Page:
Arctic ice island 'poses no immediate threat'

August 12, 2010
A satellite image of the Petermann Glacier taken by the Moderate Resolution Imaging Spectroradiometer (MODIS) on August 5. The largest ice island in almost 50 years poses no immediate threat as it will take up to two years to drift through the Arctic Ocean, the Canadian who discovered it told AFP on Wednesday.

The largest ice island in almost 50 years poses no immediate threat as it will take up to two years to drift through the Arctic Ocean, the Canadian who discovered it told AFP.

Trudy Wohlleben, a forecaster from the Canadian Ice Service, spotted the massive slab of ice that broke off a glacier in Greenland last week as she analyzed raw data from a NASA satellite.

At about 30 kilometers (18.6 miles) long and 10 kilometers wide, the is about four times the size of Manhattan and experts say the last time the Arctic lost such a large chunk was in 1962.

Wohlleben played down fears the giant would pose an immediate threat to oil platforms or shipping lanes, saying it would first have to navigate a series of small islands in the Nares Strait.

It is likely to get broken down into smaller chunks before it reaches the shipping lanes off the Labrador Coast in Newfoundland, she said, and could even become lodged in a channel or stuck to land.

"In the next one to two years it could reach the east coast of Canada," she told AFP, explaining that unlike in the days when the Titanic sank in 1912, ships now have the latest to warn them of dangerous icebergs.

of the area show that the Petermann glacier lost about one-quarter of floating ice-shelf. The phenomenon is known as "ice calving."

"On August 3, it was not there. Then the clouds prevented pictures from being taken, and on Thursday August 5 I saw it in the morning," Wohlleben recounted.

The Petermann glacier is one of Greenland's two largest that end in floating shelves and connects the Danish territory's ice sheet directly with the ocean.

Scientists have said that while global warming probably contributed to the break, ocean currents and Arctic winds could also be responsible.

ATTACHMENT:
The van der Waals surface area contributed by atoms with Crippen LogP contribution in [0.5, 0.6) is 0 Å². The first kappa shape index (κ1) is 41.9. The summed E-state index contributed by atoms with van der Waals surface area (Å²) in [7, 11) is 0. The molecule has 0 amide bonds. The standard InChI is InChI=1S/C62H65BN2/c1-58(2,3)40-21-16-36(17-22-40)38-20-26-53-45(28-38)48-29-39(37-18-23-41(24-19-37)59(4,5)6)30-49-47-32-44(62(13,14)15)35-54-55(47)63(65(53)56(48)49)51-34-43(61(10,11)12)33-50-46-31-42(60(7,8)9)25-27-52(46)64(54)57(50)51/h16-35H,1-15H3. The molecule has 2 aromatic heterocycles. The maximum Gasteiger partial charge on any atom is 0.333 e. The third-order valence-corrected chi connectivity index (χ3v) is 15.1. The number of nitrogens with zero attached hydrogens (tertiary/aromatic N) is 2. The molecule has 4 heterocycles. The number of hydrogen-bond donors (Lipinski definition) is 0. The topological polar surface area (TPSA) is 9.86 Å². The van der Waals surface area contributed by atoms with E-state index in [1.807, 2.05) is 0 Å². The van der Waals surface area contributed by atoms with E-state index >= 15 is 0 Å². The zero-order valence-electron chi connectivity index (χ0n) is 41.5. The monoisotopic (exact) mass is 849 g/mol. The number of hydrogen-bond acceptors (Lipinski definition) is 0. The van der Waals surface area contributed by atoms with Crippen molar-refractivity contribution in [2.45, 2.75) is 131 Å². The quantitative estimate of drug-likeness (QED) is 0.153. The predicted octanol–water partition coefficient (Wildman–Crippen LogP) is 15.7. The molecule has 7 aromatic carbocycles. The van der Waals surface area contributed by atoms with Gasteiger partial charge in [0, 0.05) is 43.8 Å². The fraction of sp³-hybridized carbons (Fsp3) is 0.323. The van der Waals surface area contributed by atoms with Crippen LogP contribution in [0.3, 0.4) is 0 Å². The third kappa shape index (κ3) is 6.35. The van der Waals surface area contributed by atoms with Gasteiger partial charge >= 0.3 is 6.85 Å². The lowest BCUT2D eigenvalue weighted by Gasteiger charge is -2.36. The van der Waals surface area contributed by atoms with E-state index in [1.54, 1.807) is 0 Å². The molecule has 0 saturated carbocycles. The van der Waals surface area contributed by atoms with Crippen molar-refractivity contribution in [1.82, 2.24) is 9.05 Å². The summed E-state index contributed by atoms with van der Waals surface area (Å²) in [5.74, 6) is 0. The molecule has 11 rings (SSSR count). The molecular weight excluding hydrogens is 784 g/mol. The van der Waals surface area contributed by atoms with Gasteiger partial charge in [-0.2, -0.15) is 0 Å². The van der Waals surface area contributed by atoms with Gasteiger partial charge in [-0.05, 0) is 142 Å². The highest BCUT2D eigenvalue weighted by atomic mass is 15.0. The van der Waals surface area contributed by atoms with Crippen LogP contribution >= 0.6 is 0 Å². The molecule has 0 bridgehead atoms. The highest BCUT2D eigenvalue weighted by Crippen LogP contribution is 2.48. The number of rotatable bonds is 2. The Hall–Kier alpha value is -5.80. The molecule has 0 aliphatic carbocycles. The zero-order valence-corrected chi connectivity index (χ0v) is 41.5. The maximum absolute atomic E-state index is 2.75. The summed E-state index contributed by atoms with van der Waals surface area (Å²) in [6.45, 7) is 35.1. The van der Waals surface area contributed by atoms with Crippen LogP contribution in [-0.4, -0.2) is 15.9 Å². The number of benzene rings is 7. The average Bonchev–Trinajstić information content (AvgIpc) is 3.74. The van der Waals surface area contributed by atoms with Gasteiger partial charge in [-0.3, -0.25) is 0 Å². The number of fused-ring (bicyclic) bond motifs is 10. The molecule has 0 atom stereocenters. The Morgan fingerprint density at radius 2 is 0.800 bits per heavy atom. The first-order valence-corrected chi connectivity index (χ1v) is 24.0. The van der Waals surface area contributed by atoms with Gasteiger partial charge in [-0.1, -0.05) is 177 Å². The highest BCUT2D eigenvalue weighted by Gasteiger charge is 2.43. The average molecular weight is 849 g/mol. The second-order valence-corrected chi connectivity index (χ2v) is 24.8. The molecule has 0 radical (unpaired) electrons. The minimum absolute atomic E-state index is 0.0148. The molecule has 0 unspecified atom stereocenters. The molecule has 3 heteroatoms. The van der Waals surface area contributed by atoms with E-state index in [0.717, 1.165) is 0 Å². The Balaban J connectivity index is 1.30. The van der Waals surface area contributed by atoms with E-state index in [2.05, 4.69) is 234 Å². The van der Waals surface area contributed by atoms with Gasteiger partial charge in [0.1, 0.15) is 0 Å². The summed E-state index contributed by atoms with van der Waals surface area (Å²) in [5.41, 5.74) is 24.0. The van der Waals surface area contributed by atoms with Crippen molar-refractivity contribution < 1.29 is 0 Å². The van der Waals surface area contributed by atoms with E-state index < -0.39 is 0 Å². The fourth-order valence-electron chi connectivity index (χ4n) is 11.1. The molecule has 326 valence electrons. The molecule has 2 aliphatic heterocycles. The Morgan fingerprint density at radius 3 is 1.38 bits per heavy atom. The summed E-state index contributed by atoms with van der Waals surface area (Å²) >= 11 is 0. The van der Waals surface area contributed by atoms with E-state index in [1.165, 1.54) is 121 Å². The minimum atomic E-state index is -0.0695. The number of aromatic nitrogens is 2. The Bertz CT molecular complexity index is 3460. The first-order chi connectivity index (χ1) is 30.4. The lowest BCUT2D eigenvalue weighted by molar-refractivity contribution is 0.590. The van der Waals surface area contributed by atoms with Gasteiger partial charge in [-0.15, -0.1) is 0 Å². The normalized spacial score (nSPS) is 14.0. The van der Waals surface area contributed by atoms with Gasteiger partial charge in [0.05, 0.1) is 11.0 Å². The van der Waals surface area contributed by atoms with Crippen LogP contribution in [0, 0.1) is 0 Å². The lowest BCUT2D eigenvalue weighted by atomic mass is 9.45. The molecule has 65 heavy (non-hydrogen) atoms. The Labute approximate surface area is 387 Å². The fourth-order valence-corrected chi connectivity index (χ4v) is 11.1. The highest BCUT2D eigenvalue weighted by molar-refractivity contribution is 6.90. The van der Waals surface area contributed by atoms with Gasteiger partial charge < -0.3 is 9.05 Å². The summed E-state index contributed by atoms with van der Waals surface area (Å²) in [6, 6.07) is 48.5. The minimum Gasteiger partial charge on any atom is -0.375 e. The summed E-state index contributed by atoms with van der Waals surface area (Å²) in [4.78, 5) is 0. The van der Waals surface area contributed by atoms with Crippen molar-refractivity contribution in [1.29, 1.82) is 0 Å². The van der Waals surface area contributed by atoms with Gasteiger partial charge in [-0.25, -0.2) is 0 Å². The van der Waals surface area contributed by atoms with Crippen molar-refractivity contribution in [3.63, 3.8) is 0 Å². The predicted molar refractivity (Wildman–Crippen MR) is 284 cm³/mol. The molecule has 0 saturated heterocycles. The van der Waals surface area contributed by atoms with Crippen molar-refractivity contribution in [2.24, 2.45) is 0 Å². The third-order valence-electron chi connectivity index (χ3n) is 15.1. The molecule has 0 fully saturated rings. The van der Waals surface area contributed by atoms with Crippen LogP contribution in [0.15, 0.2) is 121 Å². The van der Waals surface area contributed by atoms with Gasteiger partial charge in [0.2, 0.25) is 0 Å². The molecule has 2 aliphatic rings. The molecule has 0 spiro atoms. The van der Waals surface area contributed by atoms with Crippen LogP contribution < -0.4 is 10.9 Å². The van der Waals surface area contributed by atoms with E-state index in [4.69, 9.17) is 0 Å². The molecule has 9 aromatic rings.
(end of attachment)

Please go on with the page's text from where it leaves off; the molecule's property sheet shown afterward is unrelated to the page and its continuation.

Wohlleben refused to be drawn on the climate debate.

"It is hard to say," she told AFP. "There are just so many factors that could play a role."

Paal Prestrud, the head of the climate research group Cicero, said warmer waters likely caused the block of ice to break away, but added: "It's difficult to say for sure it's due to global warming.

"But you see the same things happening all around Greenland, ice shelves breaking up, the outletting glaciers are increasing their speed and retreating faster and faster, and the total mass of ice is decreasing."

Explore further: Greenland glacier calves island four times the size of Manhattan

Related Stories

Melting glacier worries scientists

July 25, 2005

Scientists monitoring a Greenland glacier have found it is moving into the sea three times faster than a decade ago, The Independent reported Monday.

Recommended for you

New Amazon threat? Deforestation from mining

October 18, 2017

Sprawling mining operations in Brazil are destroying much more of the iconic Amazon forest than previously thought, says the first comprehensive study of mining deforestation in the world's largest tropical rainforest.

Scientists determine source of world's largest mud eruption

October 17, 2017

On May 29, 2006, mud started erupting from several sites on the Indonesian island of Java. Boiling mud, water, rocks and gas poured from newly-created vents in the ground, burying entire towns and compelling many Indonesians ...

0 comments

Please sign in to add a comment. Registration is free, and takes less than a minute. Read more

Click here to reset your password.
Sign in to get notified via email when new comments are made.